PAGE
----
The Lathe of Heaven

{4.5/5} “He’s not a mad scientist, George thought dully, he’s a pretty sane one, or he was. It’s the chance of power that my dreams give him that twists him around. He keeps acting a part, and this gives him such an awfully big part to play. So that now he’s even using his science as a means, not an end…. But his ends are good, aren’t they? He wants to improve life for humanity. Is that wrong?”

George’s dreams can alter reality — and he’s the only one who remembers how things used to be before the change. But he doesn’t want to alter reality, and he’s been taking drugs to try to prevent himself from having dreams. When he starts seeing a psychiatrist, William, he has some hope that he’ll be able to help him. William gets George to sleep while he’s in his office — and gives him hypnotic suggestions regarding what to dream about. Is William using George’s dreams to alter reality for his own ends?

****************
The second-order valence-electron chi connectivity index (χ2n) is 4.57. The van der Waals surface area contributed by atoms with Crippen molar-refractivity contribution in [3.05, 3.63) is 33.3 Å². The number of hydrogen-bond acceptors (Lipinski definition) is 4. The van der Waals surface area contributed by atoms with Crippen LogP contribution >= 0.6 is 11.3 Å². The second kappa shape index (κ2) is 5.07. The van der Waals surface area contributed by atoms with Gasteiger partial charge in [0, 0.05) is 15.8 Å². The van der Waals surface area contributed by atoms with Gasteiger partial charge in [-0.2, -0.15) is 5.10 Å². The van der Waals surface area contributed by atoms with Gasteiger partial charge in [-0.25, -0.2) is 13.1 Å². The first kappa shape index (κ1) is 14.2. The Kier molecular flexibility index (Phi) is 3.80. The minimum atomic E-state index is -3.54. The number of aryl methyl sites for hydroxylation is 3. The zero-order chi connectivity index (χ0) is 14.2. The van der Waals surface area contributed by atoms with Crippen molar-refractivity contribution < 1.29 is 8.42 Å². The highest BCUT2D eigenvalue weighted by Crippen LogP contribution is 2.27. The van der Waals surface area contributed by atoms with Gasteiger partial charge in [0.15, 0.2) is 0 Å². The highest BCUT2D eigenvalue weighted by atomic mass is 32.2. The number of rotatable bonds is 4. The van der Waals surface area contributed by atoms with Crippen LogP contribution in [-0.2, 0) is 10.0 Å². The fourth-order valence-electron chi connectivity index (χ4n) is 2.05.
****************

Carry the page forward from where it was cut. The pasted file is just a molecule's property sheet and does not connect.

The Lathe of Heaven by Ursula K. Le Guin was published in 1971.

I’ve been aware of this book for some time but just hadn’t gotten around to it. There are two filmed versions but I haven’t sought them out because I knew I wanted to read the book.

George, through his dreams, starts off making small changes to reality but then eventually makes changes that affect the whole world. And then the aliens show up.

It’s a great book — very philosophical, as the world goes through several versions. What would the best situation for humanity to be in, and should we use any means necessary to get us there?

Here’s one more quotation from the book: “Of course, Haber thought, a man who saw a miracle would reject his eyes’ witness, if those with him saw nothing.”

I’ve read a fair number of Le Guin’s books. She’s a master at science fiction novels (The Left Hand of Darkness, The Dispossessed, The Telling),¬†fantasy novels (A Wizard of Earthsea and its sequels), and short stories (The Wind’s Twelve Quarters, The Birthday of the World).

This entry was posted on Monday, February 18th, 2013 at 8:56 pm and is filed under Reviews of books. You can follow any responses to this entry through the RSS 2.0 feed. You can leave a response, or trackback from your own site.

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